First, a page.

Advancing Leadership Skills: A Multiyear Examination of LEND Trainee Self-Efficacy Growth
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Purpose The current healthcare system requires Maternal and Child Health (MCH) professionals with strong interdisciplinary leadership competence. MCH training programs utilize a conceptual framework for leadership and 12 validated MCH Leadership Competencies. Examining Trainee Perceived Leadership Competence (TPLC) through the competencies has the potential to inform our understanding of leadership development. Description Five cohorts of NH-ME leadership education in neurodevelopmental disabilities trainees (n = 102) completed the MCH Leadership Competencies Self-Assessment at three time points. Paired-sample t tests examined TPLC scores. A one-way analysis of variance tested for statistically significant differences in mean difference scores. A General Linear Model was used to examine the extent to which TPLC scores changed when controlling for specific variables. Assessment Statistically significant differences in mean scores between Time 1 and Time 3 were found. Cohen’s d effect sizes fell in the moderate range. A one-way ANOVA demonstrated significant differences between groups in the spheres of self and others. TPLC mean scores between Time 1 and Time 3 in the sphere of wider community had the highest increases in four out of five cohorts. Age, discipline, experience, and relationship to disability did not contribute to the model. Conclusion On average, cohorts began the year with very different evaluations of their leadership competence but finished the year with similar scores. This suggests participation in the NH-ME LEND Program consistently supported the development of leadership self-identity. Small sample sizes limit the ability to draw definitive conclusions from these results. Further study with a larger sample may reveal relationships between cohort characteristics and change scores.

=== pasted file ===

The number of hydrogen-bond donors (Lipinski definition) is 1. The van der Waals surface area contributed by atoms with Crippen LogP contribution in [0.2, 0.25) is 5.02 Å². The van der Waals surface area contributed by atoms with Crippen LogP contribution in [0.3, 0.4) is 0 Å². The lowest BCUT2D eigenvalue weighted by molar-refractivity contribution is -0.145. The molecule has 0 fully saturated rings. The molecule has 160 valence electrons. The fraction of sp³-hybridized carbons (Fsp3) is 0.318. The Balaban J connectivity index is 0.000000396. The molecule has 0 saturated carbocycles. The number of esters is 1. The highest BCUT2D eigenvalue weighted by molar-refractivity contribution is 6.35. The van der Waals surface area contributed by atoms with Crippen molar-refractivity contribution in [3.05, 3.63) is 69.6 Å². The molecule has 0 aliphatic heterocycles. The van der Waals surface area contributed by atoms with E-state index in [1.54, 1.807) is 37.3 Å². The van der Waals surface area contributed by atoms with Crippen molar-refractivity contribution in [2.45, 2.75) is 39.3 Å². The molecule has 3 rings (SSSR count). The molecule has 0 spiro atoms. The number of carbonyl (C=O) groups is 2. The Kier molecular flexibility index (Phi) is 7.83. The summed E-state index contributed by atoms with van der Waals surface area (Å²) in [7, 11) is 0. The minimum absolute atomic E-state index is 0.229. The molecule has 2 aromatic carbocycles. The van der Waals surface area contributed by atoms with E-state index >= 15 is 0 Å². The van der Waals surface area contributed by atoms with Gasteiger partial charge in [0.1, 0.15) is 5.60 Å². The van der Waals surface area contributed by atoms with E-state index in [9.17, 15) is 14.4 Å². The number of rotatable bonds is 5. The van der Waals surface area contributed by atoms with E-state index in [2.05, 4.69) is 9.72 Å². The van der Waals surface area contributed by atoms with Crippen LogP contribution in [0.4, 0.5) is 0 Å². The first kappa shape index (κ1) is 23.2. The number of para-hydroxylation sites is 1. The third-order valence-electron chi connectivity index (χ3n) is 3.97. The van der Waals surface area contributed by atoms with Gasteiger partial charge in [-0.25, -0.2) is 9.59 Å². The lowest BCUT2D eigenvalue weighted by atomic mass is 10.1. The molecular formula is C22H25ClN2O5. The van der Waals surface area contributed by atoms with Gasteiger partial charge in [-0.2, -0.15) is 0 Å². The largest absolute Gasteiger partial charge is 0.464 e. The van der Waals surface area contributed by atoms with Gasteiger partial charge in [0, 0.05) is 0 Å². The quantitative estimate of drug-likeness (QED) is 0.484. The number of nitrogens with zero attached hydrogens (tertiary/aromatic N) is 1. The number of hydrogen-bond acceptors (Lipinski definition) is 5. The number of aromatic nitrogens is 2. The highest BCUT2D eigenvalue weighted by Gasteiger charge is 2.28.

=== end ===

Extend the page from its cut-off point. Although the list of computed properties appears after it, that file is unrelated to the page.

KeywordsLeadership Self-identity MCH Leadership Competencies LEND Interdisciplinary
This research was supported in part by Grant #T73 MC00024 from the Maternal and Child Health Bureau, Health Resources and Services Administration (HRSA), U.S. Department of Health and Human Services.
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Conflict of interest
The authors declare they have no conflict of interest.
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